Microsoft sets Server 2012 lineup and pricing, ditches Home Server

Server 2008 and Windows Home Server will soon be a part of Microsoft history. While Server 2008 provided many enhancements to the Server role in the Microsoft Network control system, the recent enhancements in technology, especially the Cloud, meant that the OS was behind the times in functionality. That is why the new OS will reflect the advances that are now prevalent in IT.

Server 2012 will be offered in four editions. These are Data Center, Standard, Essentials, and Foundation. A huge cut in versions when you compare it to the 12 versions that Windows Server 2008 R2 was available in. Microsoft continues its efforts to streamline its product line. The details of the four models appear below the fold.

Edition Ideal for… High Level Feature
Licensing Model Pricing
Open NL (US$)
Datacenter Highly virtualized
private & hybrid
cloud environments
Full Windows
Server functionality
with unlimited
virtual instances
Processor + CAL* $4,809**
Standard Low density or non-
Full Windows
Server functionality
with two virtual
Processor + CAL* $882**
Essentials Small business
Simpler interface,
connectivity to
cloud based services; no
virtualization rights
Server (25 User
Account Limit)
Foundation Economical general
purpose server
General purpose
server functionality
with no
virtualization rights
Server (15 User
Account Limit)
OEM Only

One big and significant change is the accessibility to Cloud operations. While connecting to the Azure Cloud is possible with Windows 7 and Server 2008, the built-in connectivity to the Cloud makes the new OS version stand out.


Two editions, Standard and Data Center provide the same set of features while the only difference is the number of Virtual Machines allowed to run. Virtualization is in the format of Hyper-V, a platform that can help transform an enterprise data center into cloud computing. It is available as either a stand-alone server product or an integrated feature of Windows Server.

The Processor License Model

The Standard edition license will let you run up to two VMs on up to two processors. The Data Center edition, on the other hand, will let you run an unlimited number of VMs on up to two processors. The key to the licensing is the processor model. Microsoft believes that using this model it will be easier for customers to select properly the correct OS for their enterprise.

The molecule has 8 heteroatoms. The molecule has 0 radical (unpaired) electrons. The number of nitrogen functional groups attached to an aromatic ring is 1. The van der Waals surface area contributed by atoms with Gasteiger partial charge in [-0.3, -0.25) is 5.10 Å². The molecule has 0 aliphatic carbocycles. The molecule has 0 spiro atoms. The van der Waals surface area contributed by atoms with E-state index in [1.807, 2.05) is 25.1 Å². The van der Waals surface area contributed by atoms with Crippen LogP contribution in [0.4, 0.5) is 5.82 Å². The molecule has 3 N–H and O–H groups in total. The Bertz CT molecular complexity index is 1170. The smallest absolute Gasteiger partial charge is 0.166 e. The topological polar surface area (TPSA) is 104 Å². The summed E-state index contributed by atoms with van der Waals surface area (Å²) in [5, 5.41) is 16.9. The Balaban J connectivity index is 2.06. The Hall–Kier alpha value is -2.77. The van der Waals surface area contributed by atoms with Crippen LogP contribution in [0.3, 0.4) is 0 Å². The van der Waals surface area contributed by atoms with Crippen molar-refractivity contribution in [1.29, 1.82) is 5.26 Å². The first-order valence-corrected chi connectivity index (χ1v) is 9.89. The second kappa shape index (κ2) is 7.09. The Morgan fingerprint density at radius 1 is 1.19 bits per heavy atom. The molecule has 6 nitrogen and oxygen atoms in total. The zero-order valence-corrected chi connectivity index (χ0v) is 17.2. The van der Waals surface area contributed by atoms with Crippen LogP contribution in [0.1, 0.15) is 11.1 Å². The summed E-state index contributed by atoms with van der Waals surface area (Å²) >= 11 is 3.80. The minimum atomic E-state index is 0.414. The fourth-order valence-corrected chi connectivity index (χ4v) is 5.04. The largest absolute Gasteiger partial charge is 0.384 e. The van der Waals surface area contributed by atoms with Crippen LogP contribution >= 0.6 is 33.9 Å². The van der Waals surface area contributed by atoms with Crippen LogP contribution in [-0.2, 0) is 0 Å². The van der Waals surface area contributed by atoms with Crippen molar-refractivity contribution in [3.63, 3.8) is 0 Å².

Since each license covers up to two physical processors, how do you determine the number of licenses needed to license fully a physical server? Here's how: simply count the number of physical processors in the server, divide that number by two and that tells you the number of licenses that you will need.

Both the Essentials and Foundation editions of Server 2012 use a user account limit licensing model. The Essentials edition has a 25 user account limit, while the Foundation edition -- only available for OEMs -- a 15 user account limit.

The Windows Server 2012 Essentials FAQ furthermore answers a question that many home users are interested in. Will there be a new version of Windows Home Server? The answer is no. Microsoft notes in the FAQ:

Windows Home Server has seen its greatest success in small office/home office (SOHO) environments and among the technology enthusiast community.

For this reason, Microsoft is combining the features that were previously only found in Windows Home Server, such as support for DLNA-compliant devices and media streaming, into Windows Server 2012 Essentials and focusing our efforts into making Windows Server 2012 Essentials the ideal first server operating system for both small business and home use—offering an intuitive administration experience, elastic and resilient storage features with Storage Spaces, and robust data protection for the server and client computers.

Windows Home Server 2011 will remain available until December 31, 2013, and in OEM embedded products until December 31, 2025.

Single Server

Server 2012 will provide more control for the LAN operations that it is entrusted to control.

For instance, Server 2012 offers new automation, which it performs while consolidating networking processes and resources. It easily connects private clouds with public cloud services. It also gives users access to IT resources and services across physical boundaries using private and public cloud environments.

A router performs WAN operations as a single device, now Server 2012 also has the same capabilities at the LAN level and incorporating the Cloud. This will become more pertinent since Microsoft is banking heavily on Cloud operations being more dominant.

Microsoft already has six datacenters worldwide for the Azure Cloud system. There are two in North American, two in Europe, and two in Asia. With Server 2012, Cloud operations will be easier to use and will provide enterprises state of the art technology.

A Server 2012 Release Candidate is available for download at the Microsoft Server and Cloud Platform website.

Photo Credit: .shock/Shutterstock

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